Todd Hartley: I’m With Stupid |

Todd Hartley: I’m With Stupid

Todd Hartley
The Aspen Times
Aspen, CO, Colorado

I’ll admit it: I’ve got nothing this week. Not one measly original thought in my head. So in order to stretch this poor excuse for a column to 750 words, I’m going to follow up on some of my more recent diatribes, written back when my brain still occasionally functioned. Those of you who don’t regularly read “I’m With Stupid” might have a hard time following this, but that’s not really my problem, is it?

• Are you freaking kidding me? I go on a health-food cleanse for one week, and Hostess suddenly files for bankruptcy? Come on. Was I seriously the last person keeping the company afloat? I can’t be the only one in America who routinely eats eight or nine Twinkies for breakfast, can I?

You know, you’re not fooling anyone by squeezing yourself into a Spanx and pretending you’re still svelte, America. I don’t know if you’ve noticed, but you’re 3,000 miles across and only about 1,500 miles high. That’s right: twice as wide as you are tall. Deal with it.

Now, quit trying to pretend you’re Chile, manifest your unshapely destiny, start eating more Ding Dongs, and save Hostess. Trust me, as I’ve learned over the past week and a half, you don’t want to live in a world with no snack cakes.

• As I mentioned back in December, I usually find it pretty hysterical when Southerners live up to their redneck stereotype, but there wasn’t anything particularly funny about the latest such episode, which took place courtesy of an ill-advised math assignment handed out at Beaver Ridge Elementary School in Norcross, Ga., last week.

Among the questions on the assignment were these little gems: “Each tree had 56 oranges. If eight slaves pick them equally, then how much would each slave pick?” and “If Frederick got two beatings per day, how many beatings did he get in one week?”

Really, Georgia? That’s what you want your elementary school students to learn? You’ve got some nerve. Who do you think you are, putting a question about oranges on your math assignments when everyone knows oranges come from Florida? Quit trying to ride your neighbors’ coattails. What’s next, a question about how the University of Georgia beat LSU in the most boring college football championship game ever played?

• Speaking of football, back in December I also wrote a column about Tim Tebow. Fortunately, I don’t think I was all that critical of the Broncos quarterback, saving most of my ire instead for Pat Robertson and Fox News columnist Jen Engel. I say “fortunately” because right now I’d be a little concerned about my prospects for salvation had I poked fun at Tebow himself.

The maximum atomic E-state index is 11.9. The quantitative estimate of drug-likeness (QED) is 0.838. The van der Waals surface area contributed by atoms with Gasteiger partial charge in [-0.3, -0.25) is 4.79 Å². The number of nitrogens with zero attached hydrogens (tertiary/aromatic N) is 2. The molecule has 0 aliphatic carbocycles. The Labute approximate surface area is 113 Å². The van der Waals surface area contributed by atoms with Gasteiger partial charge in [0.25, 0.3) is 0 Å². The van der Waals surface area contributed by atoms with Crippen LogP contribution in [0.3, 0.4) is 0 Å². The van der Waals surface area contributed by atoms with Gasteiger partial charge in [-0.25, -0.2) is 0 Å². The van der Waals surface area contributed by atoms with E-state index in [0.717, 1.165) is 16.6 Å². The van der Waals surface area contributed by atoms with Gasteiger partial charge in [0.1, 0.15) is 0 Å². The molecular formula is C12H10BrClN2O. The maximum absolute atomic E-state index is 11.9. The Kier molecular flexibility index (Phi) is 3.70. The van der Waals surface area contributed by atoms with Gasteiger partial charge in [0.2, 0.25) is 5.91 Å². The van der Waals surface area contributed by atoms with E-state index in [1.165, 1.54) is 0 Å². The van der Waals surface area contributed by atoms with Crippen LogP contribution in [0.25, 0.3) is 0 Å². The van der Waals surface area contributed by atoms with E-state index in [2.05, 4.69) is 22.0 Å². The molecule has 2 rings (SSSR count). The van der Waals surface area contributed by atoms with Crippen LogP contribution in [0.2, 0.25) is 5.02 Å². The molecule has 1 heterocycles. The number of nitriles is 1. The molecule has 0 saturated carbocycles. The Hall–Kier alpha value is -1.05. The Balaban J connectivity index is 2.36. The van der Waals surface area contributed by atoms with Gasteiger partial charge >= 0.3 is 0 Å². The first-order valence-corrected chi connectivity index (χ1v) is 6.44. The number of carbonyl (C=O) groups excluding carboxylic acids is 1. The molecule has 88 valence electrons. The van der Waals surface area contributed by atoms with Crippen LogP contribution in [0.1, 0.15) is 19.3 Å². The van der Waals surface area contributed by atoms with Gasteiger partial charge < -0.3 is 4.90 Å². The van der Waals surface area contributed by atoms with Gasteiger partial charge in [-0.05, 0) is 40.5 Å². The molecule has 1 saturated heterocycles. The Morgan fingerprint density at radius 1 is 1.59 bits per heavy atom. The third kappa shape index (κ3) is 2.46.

After what happened last weekend in the Broncos’ overtime playoff victory against the Steelers, I think I can no longer discount the possibility that Tebow truly is divinely connected. Sure, given the defense Pittsburgh employed on the one play of overtime, I could have thrown an 80-yard touchdown pass, but who’s to say God didn’t cause the Steelers to position all their defenders within a yard of the line of scrimmage? He does work in mysterious ways, after all.

• Lastly, a couple of weeks ago, I attempted to point out the seeming ridiculousness of there being some 33,000 different Protestant denominations in the world. I know very little about religion, so I made the mistake of claiming that the Greek Orthodox and Armenian Apostolic churches were Protestant. I was informed, however, that I was way off the mark due to the fact that orthodox churches are decidedly not Protestant.

So, to follow up, I would just like to point out the absurdity of there being not only 33,000 different Protestant denominations but also dozens of Orthodox denominations and a score of Catholic denominations that are separate from the Roman Catholic Church, for a grand total of some 33,820 Christian denominations around the world.

And yes, I realize I’m probably wrong about some part of that claim, as well. But like I said, I know very little about religion. Furthermore, lest you forget, the name of this column is “I’m With Stupid.” Some of you might take that to mean that I’m standing next to stupid, like someone wearing a T-shirt, but quite frequently it actually means that I’m “with stupid” the way a pregnant woman is said to be “with child.” That is to say, I’m afflicted with it. This week, in case you hadn’t gleaned, is a perfect example.

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